Is network virtualisation actually helping telcos with their ROI?
- TelecomTV debates the issues with Wind River and Affirmed Networks
- How are telcos implementing NFV and for what reasons?
- What challenges do they face and how can they be overcome?
- View our webcast recording on TelecomTV
Remind me again, what was the point of network virtualisation? In the years since ETSI created its NFV industry specification group, has the implementation of network functions virtualisation (NFV) achieved the original objectives of the telecoms community? Have telcos been provided with the optimal means to transform their networks and increase top-line revenue, create wider vendor choice, and lower their lifetime operational costs?
The most common answer we hear at TelecomTV is “sort of”. Perhaps it could never live up to the hype it generated and would always be an ever-shifting work in progress. Or maybe some of the early assumptions underpinning NFV were wrong. The question now is – do we give NFV more time and show a little more patience?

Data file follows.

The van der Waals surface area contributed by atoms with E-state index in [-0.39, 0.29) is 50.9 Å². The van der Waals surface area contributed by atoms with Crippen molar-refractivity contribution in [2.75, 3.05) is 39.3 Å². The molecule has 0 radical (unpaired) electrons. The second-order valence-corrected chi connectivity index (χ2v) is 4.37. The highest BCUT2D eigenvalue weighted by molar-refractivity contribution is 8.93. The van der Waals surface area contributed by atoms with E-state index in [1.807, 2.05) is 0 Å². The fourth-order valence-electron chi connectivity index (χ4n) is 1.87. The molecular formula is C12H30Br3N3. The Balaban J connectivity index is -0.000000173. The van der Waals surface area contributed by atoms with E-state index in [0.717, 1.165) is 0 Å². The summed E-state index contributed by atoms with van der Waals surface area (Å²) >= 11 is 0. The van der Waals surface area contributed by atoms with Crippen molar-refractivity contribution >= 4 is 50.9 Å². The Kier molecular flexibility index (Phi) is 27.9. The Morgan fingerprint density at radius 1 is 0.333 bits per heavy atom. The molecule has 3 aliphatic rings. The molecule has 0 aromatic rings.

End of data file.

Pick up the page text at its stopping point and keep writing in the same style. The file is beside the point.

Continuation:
Wind River and Affirmed Networks continue to play leading roles in helping telcos make the move to virtualisation, and have first-hand experience of working with them to supply NFV solutions that actually meet their needs.
On July 25th we arranged a live webcast with Charlie Ashton, Director of Business Development at Wind River with Angela Whiteford, VP Product Management and Marketing at Affirmed Networks, and moderated by Guy Daniels, Director of Content, TelecomTV.
The virtualisation topics covered included:
- Where are we today with NFV? What’s changed? What still needs to change?
- How should SPs think about things like: Performance, integration, and cost - and what should they expect from the vendors who provide network virtualization solutions?
- How is success (ROI) measured when virtualizing the network?
Most major telcos are either scaling deployments or engaged in late-stage trials or Proofs of Concept, with many choosing to focus (at least initially) on a particular application or segment of the network. However, there still appears to be a big difference between “network virtualization” and the typical understanding of what’s meant by “NFV”. Slide 1C. Telcos have been virtualizing their network functions wherever it makes business sense to do so, but not necessarily implementing the overall architecture that was originally developed by ETSI.
Challenges remain around organizational readiness – in designing, supporting and maintaining NFV networks. What’s more, it has become readily apparent that you can’t reliably run a telecoms network on infrastructure that was designed for enterprise IT applications.
All these challenges – and more – were discussed in the webcast and you can view the full programme now by clicking on this link
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